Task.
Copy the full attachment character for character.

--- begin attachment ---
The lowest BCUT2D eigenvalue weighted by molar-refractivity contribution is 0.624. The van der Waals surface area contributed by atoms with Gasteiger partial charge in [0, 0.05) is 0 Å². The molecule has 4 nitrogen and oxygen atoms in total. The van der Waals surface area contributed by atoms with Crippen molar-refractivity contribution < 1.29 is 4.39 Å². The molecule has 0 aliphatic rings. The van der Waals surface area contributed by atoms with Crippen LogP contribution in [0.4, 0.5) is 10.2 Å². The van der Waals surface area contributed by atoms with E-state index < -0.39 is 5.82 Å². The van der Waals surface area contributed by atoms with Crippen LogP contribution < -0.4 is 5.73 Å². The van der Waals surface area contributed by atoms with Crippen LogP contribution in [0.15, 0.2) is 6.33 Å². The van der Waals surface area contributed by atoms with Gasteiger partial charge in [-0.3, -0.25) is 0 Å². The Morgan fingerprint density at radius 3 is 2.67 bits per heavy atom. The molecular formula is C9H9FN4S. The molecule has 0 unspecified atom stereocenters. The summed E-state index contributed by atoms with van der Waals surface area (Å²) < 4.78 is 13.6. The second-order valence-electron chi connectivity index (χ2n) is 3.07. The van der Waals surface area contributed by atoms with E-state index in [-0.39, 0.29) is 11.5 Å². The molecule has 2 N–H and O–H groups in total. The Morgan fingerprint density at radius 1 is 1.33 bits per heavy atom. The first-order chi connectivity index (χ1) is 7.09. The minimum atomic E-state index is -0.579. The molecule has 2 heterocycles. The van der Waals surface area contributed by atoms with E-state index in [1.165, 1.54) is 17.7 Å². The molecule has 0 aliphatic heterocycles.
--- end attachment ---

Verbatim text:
The lowest BCUT2D eigenvalue weighted by molar-refractivity contribution is 0.624. The van der Waals surface area contributed by atoms with Gasteiger partial charge in [0, 0.05) is 0 Å². The molecule has 4 nitrogen and oxygen atoms in total. The van der Waals surface area contributed by atoms with Crippen molar-refractivity contribution < 1.29 is 4.39 Å². The molecule has 0 aliphatic rings. The van der Waals surface area contributed by atoms with Crippen LogP contribution in [0.4, 0.5) is 10.2 Å². The van der Waals surface area contributed by atoms with E-state index < -0.39 is 5.82 Å². The van der Waals surface area contributed by atoms with Crippen LogP contribution < -0.4 is 5.73 Å². The van der Waals surface area contributed by atoms with Crippen LogP contribution in [0.15, 0.2) is 6.33 Å². The van der Waals surface area contributed by atoms with Gasteiger partial charge in [-0.3, -0.25) is 0 Å². The Morgan fingerprint density at radius 3 is 2.67 bits per heavy atom. The molecular formula is C9H9FN4S. The molecule has 0 unspecified atom stereocenters. The summed E-state index contributed by atoms with van der Waals surface area (Å²) < 4.78 is 13.6. The second-order valence-electron chi connectivity index (χ2n) is 3.07. The van der Waals surface area contributed by atoms with E-state index in [-0.39, 0.29) is 11.5 Å². The molecule has 2 N–H and O–H groups in total. The Morgan fingerprint density at radius 1 is 1.33 bits per heavy atom. The first-order chi connectivity index (χ1) is 7.09. The minimum atomic E-state index is -0.579. The molecule has 2 heterocycles. The van der Waals surface area contributed by atoms with E-state index in [1.165, 1.54) is 17.7 Å². The molecule has 0 aliphatic heterocycles.